“Writing is like sex. First you do it for love, then you do it for your friends, and then you do it for money.”
― Virginia Woolf
When you’re a writer and you’re trying to make the most of your time, where do you find the spare minutes to be part of a literary journal’s editorial team?
A lot of people can’t. It’s hard to make time for something that doesn’t earn you money or directly advance your writing career.
I’ve read many articles marveling at literary journals’ lack of profitability. I’ve talked to professors who have called them a low form of publishing. I’ll be frank, even with a dozen literary journal publications, I haven’t been accepted to any of my choice MFA programs yet.
Subsequently, I do understand why people ask questions.
Why bother submitting to literary journals?
Why bother putting all the time in to run literary journals?
Is volunteering for a journal even worth it?
If you’re asking yourself these questions, you’ve got to look at your situation.
Having publications on your resume does count for something.
They may not get you into a top-ranked MFA on your first try, but they certainly don’t hurt you in any way, shape, or form.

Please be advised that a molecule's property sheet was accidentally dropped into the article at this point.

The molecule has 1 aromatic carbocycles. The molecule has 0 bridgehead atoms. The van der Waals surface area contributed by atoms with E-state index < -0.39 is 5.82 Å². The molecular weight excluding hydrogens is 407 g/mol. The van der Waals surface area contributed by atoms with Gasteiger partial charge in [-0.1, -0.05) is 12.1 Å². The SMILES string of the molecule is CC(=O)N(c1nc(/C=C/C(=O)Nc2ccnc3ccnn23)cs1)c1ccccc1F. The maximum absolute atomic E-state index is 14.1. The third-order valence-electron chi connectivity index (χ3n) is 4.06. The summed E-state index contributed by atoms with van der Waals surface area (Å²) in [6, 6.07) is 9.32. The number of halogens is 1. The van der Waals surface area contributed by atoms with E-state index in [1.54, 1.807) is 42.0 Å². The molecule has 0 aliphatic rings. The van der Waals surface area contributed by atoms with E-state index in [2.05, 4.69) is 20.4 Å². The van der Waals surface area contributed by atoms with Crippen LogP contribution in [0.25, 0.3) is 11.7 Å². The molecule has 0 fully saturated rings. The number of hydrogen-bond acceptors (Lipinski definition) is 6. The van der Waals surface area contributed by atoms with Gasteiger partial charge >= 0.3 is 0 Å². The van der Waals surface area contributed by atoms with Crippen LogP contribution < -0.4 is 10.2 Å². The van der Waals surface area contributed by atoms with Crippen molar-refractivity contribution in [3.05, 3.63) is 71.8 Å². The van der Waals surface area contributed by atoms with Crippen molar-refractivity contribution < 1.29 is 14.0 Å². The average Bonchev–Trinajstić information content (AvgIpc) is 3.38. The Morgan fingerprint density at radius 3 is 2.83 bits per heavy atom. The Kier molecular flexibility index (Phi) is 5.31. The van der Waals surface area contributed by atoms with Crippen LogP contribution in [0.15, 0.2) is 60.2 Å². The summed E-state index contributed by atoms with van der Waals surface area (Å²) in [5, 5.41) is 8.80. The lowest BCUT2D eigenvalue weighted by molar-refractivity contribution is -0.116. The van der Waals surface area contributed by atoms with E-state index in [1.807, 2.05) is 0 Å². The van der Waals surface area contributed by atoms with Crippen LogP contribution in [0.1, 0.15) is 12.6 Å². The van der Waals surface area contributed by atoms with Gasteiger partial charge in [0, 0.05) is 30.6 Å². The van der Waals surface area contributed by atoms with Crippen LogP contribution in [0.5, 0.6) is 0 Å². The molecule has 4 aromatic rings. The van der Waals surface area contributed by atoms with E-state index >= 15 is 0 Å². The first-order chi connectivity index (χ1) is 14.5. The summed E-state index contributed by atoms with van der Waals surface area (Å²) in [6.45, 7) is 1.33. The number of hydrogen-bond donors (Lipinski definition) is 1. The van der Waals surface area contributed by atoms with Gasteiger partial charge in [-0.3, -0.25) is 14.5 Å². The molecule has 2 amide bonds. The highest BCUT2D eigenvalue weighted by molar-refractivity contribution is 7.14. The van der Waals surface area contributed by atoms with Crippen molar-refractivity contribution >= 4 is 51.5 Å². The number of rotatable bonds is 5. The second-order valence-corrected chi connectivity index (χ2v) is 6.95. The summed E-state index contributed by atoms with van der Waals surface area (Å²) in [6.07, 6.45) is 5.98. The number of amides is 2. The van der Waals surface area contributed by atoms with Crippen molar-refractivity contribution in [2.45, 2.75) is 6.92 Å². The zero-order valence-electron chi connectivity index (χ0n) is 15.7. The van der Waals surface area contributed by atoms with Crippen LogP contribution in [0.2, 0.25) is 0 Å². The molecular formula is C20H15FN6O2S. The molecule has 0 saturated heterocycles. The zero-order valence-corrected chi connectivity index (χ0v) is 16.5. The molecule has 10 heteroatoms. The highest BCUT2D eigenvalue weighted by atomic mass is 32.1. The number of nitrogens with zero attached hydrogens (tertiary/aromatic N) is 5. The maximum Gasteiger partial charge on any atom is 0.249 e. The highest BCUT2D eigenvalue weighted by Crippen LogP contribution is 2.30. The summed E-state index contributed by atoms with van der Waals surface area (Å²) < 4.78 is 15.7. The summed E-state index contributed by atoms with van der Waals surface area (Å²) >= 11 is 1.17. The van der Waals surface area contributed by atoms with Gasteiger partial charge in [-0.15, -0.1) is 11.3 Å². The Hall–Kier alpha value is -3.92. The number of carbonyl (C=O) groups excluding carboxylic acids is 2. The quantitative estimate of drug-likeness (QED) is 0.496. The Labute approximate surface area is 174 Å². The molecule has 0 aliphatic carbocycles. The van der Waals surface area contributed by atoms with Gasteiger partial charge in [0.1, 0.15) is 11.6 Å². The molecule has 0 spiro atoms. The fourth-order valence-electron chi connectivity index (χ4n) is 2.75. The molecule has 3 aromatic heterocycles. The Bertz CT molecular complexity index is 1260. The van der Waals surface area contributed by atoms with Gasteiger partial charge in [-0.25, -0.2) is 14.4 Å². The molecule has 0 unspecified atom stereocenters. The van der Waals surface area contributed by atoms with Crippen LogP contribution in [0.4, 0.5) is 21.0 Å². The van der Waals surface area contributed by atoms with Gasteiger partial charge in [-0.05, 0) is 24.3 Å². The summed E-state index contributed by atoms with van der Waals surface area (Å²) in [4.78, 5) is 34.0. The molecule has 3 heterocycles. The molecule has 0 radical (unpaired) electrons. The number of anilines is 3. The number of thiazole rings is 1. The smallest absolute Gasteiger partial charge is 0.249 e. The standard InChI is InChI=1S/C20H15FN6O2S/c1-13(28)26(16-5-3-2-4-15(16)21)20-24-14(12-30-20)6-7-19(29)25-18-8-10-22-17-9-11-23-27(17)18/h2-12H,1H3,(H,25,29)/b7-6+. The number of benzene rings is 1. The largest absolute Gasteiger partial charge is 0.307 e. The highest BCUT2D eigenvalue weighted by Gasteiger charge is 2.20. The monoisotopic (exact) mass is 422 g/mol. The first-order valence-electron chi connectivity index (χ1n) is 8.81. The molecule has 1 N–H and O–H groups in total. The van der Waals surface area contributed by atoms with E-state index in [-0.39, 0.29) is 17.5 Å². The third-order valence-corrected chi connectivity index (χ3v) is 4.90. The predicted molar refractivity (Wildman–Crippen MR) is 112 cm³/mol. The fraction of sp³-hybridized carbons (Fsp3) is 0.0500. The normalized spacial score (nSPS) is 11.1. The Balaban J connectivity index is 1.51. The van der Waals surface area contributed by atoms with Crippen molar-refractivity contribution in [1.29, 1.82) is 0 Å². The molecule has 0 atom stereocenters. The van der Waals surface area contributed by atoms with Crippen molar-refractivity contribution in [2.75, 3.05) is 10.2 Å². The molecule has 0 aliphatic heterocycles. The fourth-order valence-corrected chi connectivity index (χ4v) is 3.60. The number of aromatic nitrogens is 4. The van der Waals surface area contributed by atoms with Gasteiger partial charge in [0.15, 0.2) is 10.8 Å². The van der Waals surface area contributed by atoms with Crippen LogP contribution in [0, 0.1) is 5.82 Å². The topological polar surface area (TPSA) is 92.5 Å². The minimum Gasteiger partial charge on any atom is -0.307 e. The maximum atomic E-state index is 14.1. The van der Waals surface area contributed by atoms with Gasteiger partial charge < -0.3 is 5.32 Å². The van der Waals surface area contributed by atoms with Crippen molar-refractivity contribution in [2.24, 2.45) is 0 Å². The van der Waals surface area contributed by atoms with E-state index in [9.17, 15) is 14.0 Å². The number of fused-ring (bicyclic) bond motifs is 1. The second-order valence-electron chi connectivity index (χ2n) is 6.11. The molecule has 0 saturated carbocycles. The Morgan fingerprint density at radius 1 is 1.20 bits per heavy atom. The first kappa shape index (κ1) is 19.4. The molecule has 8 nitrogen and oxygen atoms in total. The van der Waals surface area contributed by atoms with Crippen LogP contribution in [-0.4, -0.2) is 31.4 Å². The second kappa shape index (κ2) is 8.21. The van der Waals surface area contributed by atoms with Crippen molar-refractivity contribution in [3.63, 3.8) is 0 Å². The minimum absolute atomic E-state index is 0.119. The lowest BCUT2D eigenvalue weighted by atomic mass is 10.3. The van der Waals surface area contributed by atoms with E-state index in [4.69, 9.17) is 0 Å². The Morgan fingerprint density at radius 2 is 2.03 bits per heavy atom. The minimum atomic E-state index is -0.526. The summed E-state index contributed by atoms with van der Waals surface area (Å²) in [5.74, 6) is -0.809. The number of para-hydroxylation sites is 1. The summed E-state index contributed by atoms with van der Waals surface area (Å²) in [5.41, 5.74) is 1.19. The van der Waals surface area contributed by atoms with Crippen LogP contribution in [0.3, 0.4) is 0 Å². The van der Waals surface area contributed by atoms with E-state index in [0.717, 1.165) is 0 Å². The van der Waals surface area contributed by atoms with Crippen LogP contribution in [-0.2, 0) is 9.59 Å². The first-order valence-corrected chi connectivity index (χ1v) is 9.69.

They might give you a solid edge if you’re looking to get writer or editor in your next job title. The more you’re trying to establish yourself as a writer, the more opportunities you give yourself to flourish.
Publications in small journals still do show that you’re skilled and professional enough to be published.
It counts in the long run. This is one small slice of why we need journals; it helps writers get respected for the works they’re creating.
However, there’s little to no money to be found in them.
This is true for both people submitting to journals as well as for people running journals.
It’s a double-edged sword for both sides of the equation.
You might think when you see prizes for several hundred dollars that you’ll be able to subsidize your income a little bit with creative writing contests and literary journals in paying markets.
It’s certainly possible for you to make some money this way, but it probably won’t be a life-changing amount.
On the publishing side, I’ve been paid $5 for one poem once. I bought a sandwich with that $5 and it was fantastic knowing I bought it with money made off poetry.
Many literary journals disappear due to the cost of time and money.
If you’re wondering why your old favorite literary journal is no more, the cost of running a journal is more than just routine expenses. It’s also the cost of the time the editors put into running it.
On the publisher side, since I am an editor with Reality Break Press, I can say that the finances on the opposite side aren’t much better.
Bigger journals like Imagine have massive teams, physical offices, and there is obviously money to be found by working at a journal like this. Kudos to them!
Sadly, most people are volunteering for journals, not really working for them.
I’m going to give you a little breakdown of Reality Break Press’ finances.
- Annual web hosting: $35
- Annual domain name cost: $13
- Monthly Submittable fee: $20